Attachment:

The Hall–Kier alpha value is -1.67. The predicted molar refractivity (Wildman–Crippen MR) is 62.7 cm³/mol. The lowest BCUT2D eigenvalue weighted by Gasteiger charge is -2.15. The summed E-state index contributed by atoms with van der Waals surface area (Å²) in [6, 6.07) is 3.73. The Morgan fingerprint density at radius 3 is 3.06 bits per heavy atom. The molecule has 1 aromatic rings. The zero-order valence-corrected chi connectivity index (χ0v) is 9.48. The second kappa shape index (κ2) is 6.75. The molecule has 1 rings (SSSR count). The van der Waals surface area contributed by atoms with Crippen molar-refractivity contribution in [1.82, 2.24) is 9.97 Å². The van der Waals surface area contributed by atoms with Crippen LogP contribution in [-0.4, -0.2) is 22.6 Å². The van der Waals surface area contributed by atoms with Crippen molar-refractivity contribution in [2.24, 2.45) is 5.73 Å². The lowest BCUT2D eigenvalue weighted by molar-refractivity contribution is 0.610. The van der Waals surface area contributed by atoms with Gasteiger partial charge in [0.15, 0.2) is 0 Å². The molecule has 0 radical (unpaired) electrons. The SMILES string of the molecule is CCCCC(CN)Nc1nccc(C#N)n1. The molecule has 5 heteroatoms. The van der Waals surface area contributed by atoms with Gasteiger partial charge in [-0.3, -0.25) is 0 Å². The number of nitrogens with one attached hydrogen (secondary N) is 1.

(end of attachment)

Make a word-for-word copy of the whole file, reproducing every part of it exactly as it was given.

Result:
The Hall–Kier alpha value is -1.67. The predicted molar refractivity (Wildman–Crippen MR) is 62.7 cm³/mol. The lowest BCUT2D eigenvalue weighted by Gasteiger charge is -2.15. The summed E-state index contributed by atoms with van der Waals surface area (Å²) in [6, 6.07) is 3.73. The Morgan fingerprint density at radius 3 is 3.06 bits per heavy atom. The molecule has 1 aromatic rings. The zero-order valence-corrected chi connectivity index (χ0v) is 9.48. The second kappa shape index (κ2) is 6.75. The molecule has 1 rings (SSSR count). The van der Waals surface area contributed by atoms with Crippen molar-refractivity contribution in [1.82, 2.24) is 9.97 Å². The van der Waals surface area contributed by atoms with Crippen LogP contribution in [-0.4, -0.2) is 22.6 Å². The van der Waals surface area contributed by atoms with Crippen molar-refractivity contribution in [2.24, 2.45) is 5.73 Å². The lowest BCUT2D eigenvalue weighted by molar-refractivity contribution is 0.610. The van der Waals surface area contributed by atoms with Gasteiger partial charge in [0.15, 0.2) is 0 Å². The molecule has 0 radical (unpaired) electrons. The SMILES string of the molecule is CCCCC(CN)Nc1nccc(C#N)n1. The molecule has 5 heteroatoms. The van der Waals surface area contributed by atoms with Gasteiger partial charge in [-0.3, -0.25) is 0 Å². The number of nitrogens with one attached hydrogen (secondary N) is 1.